|Lady Elizabeth Foster, later Duchess of Devonshire,|
in South Sketch Gallery, Chatsworth
Lady Elizabeth Foster (baptised 13 May 1758 - 30 March 1824) was the intimate friend of Georgiana, Duchess of Devonshire, and the mistress of Georgiana's husband. She became the Duchess of Devonshire after Georgiana's death.
Elizabeth Christiana Hervey was baptised on 13 May 1758 in Horringer, Suffolk, the daughter of Frederick Hervey and Elizabeth Davers. The family moved to Ireland when Hervey was appointed Bishop of Cloyne (1767) and then Bishop of Derry (1768) through the influence of his brother. Elizabeth, known as Bess, spent her childhood in relative poverty, in Ireland and on the continent. The family fortunes changed drastically when Hervey became 4th Earl of Bristol in December 1779, but by this time, Bess was already married.
A short-lived marriage
On 16 December 1776, Bess married John Foster, an Irish MP. She had two sons, Frederick (1777) and Augustus (1780), but the marriage was not a success and in 1780, the couple separated. Foster was unfaithful, but on her side, Bess may have been regretting marriage to someone beneath her newly elevated status as Lady Elizabeth Foster. Bess gave up custody of her sons to Foster and returned to England, where she was forced to live in reduced circumstances.
The Duke and Duchess of Devonshire
|Georgiana, Duchess of Devonshire|
in South Sketch Gallery, Chatsworth
In 1782, Bess met the Duke and Duchess of Devonshire in Bath. Seeing an opportunity to improve her circumstances, she attached herself to the emotionally-starved Duchess, with whom she formed an instant bond. She succeeded so well that when Georgiana went home, Bess was invited to accompany them. Eager to please, Bess provided the Duke with the companionship he needed and at some point became his mistress.
Georgiana’s mother, Lady Spencer, was keenly jealous for Georgiana’s position and encouraged the Cavendishes to send Bess abroad for her health. Bess duly left for France in December 1782, acting as governess to Charlotte Williams, the Duke’s natural daughter. The doors of Parisian high society were closed to her as a governess, but she enjoyed the freedom of being on her own in receipt of a large income.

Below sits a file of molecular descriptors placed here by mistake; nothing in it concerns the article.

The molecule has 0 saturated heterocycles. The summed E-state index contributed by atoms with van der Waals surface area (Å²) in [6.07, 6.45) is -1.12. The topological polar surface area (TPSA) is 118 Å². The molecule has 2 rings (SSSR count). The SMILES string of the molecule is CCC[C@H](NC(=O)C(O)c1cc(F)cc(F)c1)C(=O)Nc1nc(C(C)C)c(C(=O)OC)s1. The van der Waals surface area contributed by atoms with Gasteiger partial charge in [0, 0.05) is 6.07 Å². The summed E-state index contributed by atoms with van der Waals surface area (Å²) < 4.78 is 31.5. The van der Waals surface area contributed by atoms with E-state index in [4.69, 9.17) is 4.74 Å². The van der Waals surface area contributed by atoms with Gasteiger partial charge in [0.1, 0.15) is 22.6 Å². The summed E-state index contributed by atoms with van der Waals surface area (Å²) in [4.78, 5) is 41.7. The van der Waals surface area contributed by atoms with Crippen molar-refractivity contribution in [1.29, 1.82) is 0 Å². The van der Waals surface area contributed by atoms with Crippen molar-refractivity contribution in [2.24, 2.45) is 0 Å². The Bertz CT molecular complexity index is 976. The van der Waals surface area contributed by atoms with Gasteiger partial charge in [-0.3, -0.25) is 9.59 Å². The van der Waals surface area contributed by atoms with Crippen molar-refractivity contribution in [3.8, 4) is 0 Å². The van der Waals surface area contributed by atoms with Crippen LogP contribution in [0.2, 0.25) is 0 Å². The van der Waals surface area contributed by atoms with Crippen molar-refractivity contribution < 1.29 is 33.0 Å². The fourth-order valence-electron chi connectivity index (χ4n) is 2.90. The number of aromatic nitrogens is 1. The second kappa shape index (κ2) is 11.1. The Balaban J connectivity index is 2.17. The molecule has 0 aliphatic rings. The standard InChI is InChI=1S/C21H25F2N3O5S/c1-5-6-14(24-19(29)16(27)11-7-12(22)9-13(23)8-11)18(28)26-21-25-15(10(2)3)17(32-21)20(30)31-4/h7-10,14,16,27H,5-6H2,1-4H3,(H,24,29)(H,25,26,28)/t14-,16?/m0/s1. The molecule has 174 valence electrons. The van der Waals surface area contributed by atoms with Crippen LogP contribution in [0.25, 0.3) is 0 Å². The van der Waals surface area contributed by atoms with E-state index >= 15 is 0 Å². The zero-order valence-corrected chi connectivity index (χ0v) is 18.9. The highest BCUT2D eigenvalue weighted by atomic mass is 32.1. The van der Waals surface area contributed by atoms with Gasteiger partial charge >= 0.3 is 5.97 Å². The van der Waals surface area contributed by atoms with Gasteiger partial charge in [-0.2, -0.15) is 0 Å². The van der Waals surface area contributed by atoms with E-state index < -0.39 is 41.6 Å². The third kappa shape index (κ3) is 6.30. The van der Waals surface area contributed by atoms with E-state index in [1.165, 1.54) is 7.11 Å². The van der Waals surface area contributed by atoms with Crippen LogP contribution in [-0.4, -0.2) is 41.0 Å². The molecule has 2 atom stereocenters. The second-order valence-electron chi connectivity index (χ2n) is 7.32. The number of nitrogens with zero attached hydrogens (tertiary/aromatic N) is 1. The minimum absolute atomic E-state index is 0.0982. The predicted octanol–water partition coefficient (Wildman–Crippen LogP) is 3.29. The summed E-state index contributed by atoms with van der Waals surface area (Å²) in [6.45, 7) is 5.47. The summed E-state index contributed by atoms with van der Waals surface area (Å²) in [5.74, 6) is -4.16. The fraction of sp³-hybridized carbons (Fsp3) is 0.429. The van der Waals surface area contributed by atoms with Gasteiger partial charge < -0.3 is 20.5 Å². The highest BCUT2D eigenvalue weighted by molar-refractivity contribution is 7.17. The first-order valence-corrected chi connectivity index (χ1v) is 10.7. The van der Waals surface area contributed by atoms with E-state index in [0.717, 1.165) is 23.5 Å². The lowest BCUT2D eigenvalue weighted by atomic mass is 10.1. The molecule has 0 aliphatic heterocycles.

Rumours drifted back to the Duchess that Bess was involved in scandalous behaviour in Italy. Bess hastened to reassure Georgiana but did not hurry to return home, afraid that she would have lost her influence after the birth of Georgiana’s daughter. Eventually, Bess was persuaded to return to Devonshire House, in July 1784.
A secret birth
She did not remain long. At the end of 1784, Bess went abroad again, ostensibly for her health. The reality was that she was pregnant. This time, she was given letters of introduction to the Duchesse de Polignac to enable her to move in polite society in Paris. Despite carrying the Duke of Devonshire’s child, she became mistress to the Duke of Dorset.
|Duchesse de Polignac|
from Seven Splendid Sinners,
by WRH Trowbridge (1908)
When her pregnancy could no longer be hidden, she fled to her brother in Naples and confessed all. He arranged for her to have the baby in a squalid inn and quickly reappear in society to preserve secrecy. In July 1786, Bess left her daughter, Caroline, with the elderly Comte St Jules who agreed to accept paternity, and finally acquiesced to the Duke and Duchess’ pleas for her to come home.
Ménage à trois
By this time, Georgiana could no longer be in any doubt about the relationship between her husband and her best friend, but, to the amazement of society, she accepted the strange threesome, or ménage à trois. It is unclear whether this was due to Georgiana’s emotional dependence on Bess or whether Bess was blackmailing her over her massive debts which she was anxious to conceal from the Duke.